"In the 15th year of the same King, he attended him into Poictou; in 1215 he was one of the Baronial party which exacted from him the Great Charter; and was appointed one of the 25 Securities of that instrument, for which he was excommunicated by Pope Innocent III."

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Roger Bigod, 2nd Earl of Norfolk, built Framlingham circa 1190 - 1210. This revolutionary new castle without a keep reflected crusader experience; and is reminiscent of Byzantine fortresses.  Its vast curtain-wall laced with strong towers enabled a large force including cavalry to be kept in the area of maximum defensibility.

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' By God, sir Earl, you shall either go or hang !'

 

'By God, O King, I shall neither go nor hang !'

 

These are the words that were exchanged between Roger Bigod, fifth Earl of Norfolk, Marshall of England and King Edward I when the Earl refused to serve in Gascony in 1297 while the King went to Flanders. This was a typical outburst from a Bigod whose ancestors dating back to the Norman invasion had played an influential part in the upsets and stability of the crown of England from their Castle at Framlingham.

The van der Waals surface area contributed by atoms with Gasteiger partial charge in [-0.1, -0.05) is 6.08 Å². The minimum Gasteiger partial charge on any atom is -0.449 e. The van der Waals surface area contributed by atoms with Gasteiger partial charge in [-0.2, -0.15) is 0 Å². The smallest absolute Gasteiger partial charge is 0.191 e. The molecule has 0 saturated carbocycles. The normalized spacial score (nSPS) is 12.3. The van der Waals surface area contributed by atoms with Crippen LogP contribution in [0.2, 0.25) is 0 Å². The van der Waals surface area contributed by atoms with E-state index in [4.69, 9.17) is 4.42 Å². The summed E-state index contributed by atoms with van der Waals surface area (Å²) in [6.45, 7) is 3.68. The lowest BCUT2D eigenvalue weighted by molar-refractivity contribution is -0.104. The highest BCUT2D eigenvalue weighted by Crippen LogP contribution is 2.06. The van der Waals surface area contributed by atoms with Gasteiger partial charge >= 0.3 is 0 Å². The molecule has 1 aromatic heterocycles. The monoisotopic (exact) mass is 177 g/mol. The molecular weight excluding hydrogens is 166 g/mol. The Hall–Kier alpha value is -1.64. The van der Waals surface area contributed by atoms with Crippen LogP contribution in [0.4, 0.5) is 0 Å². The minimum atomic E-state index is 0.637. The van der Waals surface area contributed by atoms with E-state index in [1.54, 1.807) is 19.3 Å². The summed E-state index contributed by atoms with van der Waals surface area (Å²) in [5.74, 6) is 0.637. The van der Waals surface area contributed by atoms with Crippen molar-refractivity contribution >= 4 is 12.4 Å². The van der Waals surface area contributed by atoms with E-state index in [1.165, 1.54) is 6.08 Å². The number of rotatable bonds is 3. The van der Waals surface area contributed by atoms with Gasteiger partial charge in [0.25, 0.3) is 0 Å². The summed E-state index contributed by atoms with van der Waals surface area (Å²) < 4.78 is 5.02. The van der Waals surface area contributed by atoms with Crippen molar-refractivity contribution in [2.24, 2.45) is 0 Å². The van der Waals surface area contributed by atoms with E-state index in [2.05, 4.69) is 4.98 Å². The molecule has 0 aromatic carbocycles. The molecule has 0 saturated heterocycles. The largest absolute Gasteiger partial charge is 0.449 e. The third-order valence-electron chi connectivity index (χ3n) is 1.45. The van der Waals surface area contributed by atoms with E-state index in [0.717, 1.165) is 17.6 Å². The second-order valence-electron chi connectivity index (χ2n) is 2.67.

There had been a fortification at Framlingham long before the Normans arrived, perhaps as early as the sixth century, and King Edmund is said to have met the Danes nearby in battle and after sought protection at Framlingham. He was to flee from this stronghold and was later captured and murdered in the forests nearby. Before Domesday it was held by Aelmer, a Thane, and consisted of 24 villagers with a total value of £16. After Domesday under Roger Bigod it had risen to 32 villagers with a value of £36. Excavations for a drain at Framlingham in 1953 uncovered 25 skeletons, some with 8th century dress ornaments, which are thought to belong to the Saxon cemetery.

 

The first Norman building to appear here was a classic motte and bailey castle of timber, put up using local materials. The earth would have been dug from the ditches and piled up on the inner side which were then faced and topped with timber palisading. This would have soon been replaced with stone, which was not only stronger but made an attack more difficult. It also gave the local population a sure reminder of who was in charge.

 

The local Saxons seemed to have adjusted well to the transition to Norman rule and suffered far less than others in the surrounding districts. The Bigods became Warlords of East Anglia, taunting sucessive Kings from their refortified castle at Framlingham., and the Howards, who later took over Framlingham as Dukes of Norfolk, also had their fair share of troubles at the castle.